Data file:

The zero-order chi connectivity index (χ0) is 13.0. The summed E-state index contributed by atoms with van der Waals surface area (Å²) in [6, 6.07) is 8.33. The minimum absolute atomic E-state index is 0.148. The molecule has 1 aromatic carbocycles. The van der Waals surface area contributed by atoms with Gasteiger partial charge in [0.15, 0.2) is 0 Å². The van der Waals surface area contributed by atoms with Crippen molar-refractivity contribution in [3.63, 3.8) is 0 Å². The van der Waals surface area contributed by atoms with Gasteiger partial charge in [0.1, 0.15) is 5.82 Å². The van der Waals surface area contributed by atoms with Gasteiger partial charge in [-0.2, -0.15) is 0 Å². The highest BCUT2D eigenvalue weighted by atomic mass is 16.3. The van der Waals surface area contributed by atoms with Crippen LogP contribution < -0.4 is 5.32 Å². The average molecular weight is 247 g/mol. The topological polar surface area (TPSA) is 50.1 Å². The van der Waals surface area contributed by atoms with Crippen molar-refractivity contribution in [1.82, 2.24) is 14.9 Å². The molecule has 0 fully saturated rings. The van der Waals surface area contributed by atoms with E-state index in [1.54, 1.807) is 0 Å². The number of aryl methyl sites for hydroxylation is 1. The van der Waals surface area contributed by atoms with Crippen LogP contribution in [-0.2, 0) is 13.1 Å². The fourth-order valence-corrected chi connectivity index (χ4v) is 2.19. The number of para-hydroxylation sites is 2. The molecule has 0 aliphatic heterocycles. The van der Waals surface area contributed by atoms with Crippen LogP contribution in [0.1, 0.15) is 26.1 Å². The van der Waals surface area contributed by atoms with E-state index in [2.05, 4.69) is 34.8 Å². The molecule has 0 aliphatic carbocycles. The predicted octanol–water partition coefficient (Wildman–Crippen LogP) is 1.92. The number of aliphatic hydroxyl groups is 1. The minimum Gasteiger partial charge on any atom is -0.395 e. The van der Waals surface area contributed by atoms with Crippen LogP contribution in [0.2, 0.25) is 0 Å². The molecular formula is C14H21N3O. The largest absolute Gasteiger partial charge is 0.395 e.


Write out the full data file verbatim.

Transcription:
The zero-order chi connectivity index (χ0) is 13.0. The summed E-state index contributed by atoms with van der Waals surface area (Å²) in [6, 6.07) is 8.33. The minimum absolute atomic E-state index is 0.148. The molecule has 1 aromatic carbocycles. The van der Waals surface area contributed by atoms with Gasteiger partial charge in [0.15, 0.2) is 0 Å². The van der Waals surface area contributed by atoms with Crippen molar-refractivity contribution in [3.63, 3.8) is 0 Å². The van der Waals surface area contributed by atoms with Gasteiger partial charge in [0.1, 0.15) is 5.82 Å². The van der Waals surface area contributed by atoms with Gasteiger partial charge in [-0.2, -0.15) is 0 Å². The highest BCUT2D eigenvalue weighted by atomic mass is 16.3. The van der Waals surface area contributed by atoms with Crippen LogP contribution < -0.4 is 5.32 Å². The average molecular weight is 247 g/mol. The topological polar surface area (TPSA) is 50.1 Å². The van der Waals surface area contributed by atoms with Crippen molar-refractivity contribution in [1.82, 2.24) is 14.9 Å². The molecule has 0 fully saturated rings. The van der Waals surface area contributed by atoms with E-state index in [1.54, 1.807) is 0 Å². The number of aryl methyl sites for hydroxylation is 1. The van der Waals surface area contributed by atoms with Crippen LogP contribution in [-0.2, 0) is 13.1 Å². The fourth-order valence-corrected chi connectivity index (χ4v) is 2.19. The number of para-hydroxylation sites is 2. The molecule has 0 aliphatic heterocycles. The van der Waals surface area contributed by atoms with Crippen LogP contribution in [0.1, 0.15) is 26.1 Å². The van der Waals surface area contributed by atoms with E-state index in [2.05, 4.69) is 34.8 Å². The molecule has 0 aliphatic carbocycles. The predicted octanol–water partition coefficient (Wildman–Crippen LogP) is 1.92. The number of aliphatic hydroxyl groups is 1. The minimum Gasteiger partial charge on any atom is -0.395 e. The van der Waals surface area contributed by atoms with Crippen LogP contribution in [0.2, 0.25) is 0 Å². The molecular formula is C14H21N3O. The largest absolute Gasteiger partial charge is 0.395 e.